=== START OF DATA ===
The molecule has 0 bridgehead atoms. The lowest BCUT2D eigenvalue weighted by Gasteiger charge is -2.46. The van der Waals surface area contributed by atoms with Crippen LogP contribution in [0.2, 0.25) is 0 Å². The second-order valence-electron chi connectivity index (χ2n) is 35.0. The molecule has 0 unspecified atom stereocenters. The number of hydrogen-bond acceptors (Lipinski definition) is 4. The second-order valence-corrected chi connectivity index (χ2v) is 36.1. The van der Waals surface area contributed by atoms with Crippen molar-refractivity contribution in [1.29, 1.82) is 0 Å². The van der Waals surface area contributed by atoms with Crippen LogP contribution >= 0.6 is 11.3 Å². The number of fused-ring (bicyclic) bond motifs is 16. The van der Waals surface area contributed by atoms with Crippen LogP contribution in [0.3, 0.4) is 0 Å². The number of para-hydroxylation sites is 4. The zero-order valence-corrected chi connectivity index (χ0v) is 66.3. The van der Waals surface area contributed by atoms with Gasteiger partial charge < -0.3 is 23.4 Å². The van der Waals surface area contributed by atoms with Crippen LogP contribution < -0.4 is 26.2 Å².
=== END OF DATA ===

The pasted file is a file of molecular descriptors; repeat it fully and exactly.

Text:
The molecule has 0 bridgehead atoms. The lowest BCUT2D eigenvalue weighted by Gasteiger charge is -2.46. The van der Waals surface area contributed by atoms with Crippen LogP contribution in [0.2, 0.25) is 0 Å². The second-order valence-electron chi connectivity index (χ2n) is 35.0. The molecule has 0 unspecified atom stereocenters. The number of hydrogen-bond acceptors (Lipinski definition) is 4. The second-order valence-corrected chi connectivity index (χ2v) is 36.1. The van der Waals surface area contributed by atoms with Crippen molar-refractivity contribution in [1.29, 1.82) is 0 Å². The van der Waals surface area contributed by atoms with Crippen LogP contribution >= 0.6 is 11.3 Å². The number of fused-ring (bicyclic) bond motifs is 16. The van der Waals surface area contributed by atoms with Crippen LogP contribution in [0.3, 0.4) is 0 Å². The number of para-hydroxylation sites is 4. The zero-order valence-corrected chi connectivity index (χ0v) is 66.3. The van der Waals surface area contributed by atoms with Gasteiger partial charge < -0.3 is 23.4 Å². The van der Waals surface area contributed by atoms with Crippen LogP contribution < -0.4 is 26.2 Å².